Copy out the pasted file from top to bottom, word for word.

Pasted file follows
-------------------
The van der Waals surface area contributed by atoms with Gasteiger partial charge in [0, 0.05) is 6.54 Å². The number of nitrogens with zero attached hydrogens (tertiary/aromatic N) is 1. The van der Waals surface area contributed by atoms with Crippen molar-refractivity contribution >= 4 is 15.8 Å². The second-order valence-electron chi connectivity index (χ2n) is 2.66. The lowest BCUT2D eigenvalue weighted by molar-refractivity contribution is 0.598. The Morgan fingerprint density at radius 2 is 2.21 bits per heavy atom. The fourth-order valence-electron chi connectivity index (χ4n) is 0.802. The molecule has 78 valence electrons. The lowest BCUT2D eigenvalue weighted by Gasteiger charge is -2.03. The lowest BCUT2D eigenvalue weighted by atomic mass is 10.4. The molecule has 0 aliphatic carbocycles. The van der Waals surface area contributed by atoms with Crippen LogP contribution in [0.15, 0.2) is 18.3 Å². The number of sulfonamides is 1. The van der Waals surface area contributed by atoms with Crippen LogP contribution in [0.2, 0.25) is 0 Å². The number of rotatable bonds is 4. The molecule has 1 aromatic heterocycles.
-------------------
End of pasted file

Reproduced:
The van der Waals surface area contributed by atoms with Gasteiger partial charge in [0, 0.05) is 6.54 Å². The number of nitrogens with zero attached hydrogens (tertiary/aromatic N) is 1. The van der Waals surface area contributed by atoms with Crippen molar-refractivity contribution >= 4 is 15.8 Å². The second-order valence-electron chi connectivity index (χ2n) is 2.66. The lowest BCUT2D eigenvalue weighted by molar-refractivity contribution is 0.598. The Morgan fingerprint density at radius 2 is 2.21 bits per heavy atom. The fourth-order valence-electron chi connectivity index (χ4n) is 0.802. The molecule has 78 valence electrons. The lowest BCUT2D eigenvalue weighted by Gasteiger charge is -2.03. The lowest BCUT2D eigenvalue weighted by atomic mass is 10.4. The molecule has 0 aliphatic carbocycles. The van der Waals surface area contributed by atoms with Crippen LogP contribution in [0.15, 0.2) is 18.3 Å². The number of sulfonamides is 1. The van der Waals surface area contributed by atoms with Crippen LogP contribution in [0.2, 0.25) is 0 Å². The number of rotatable bonds is 4. The molecule has 1 aromatic heterocycles.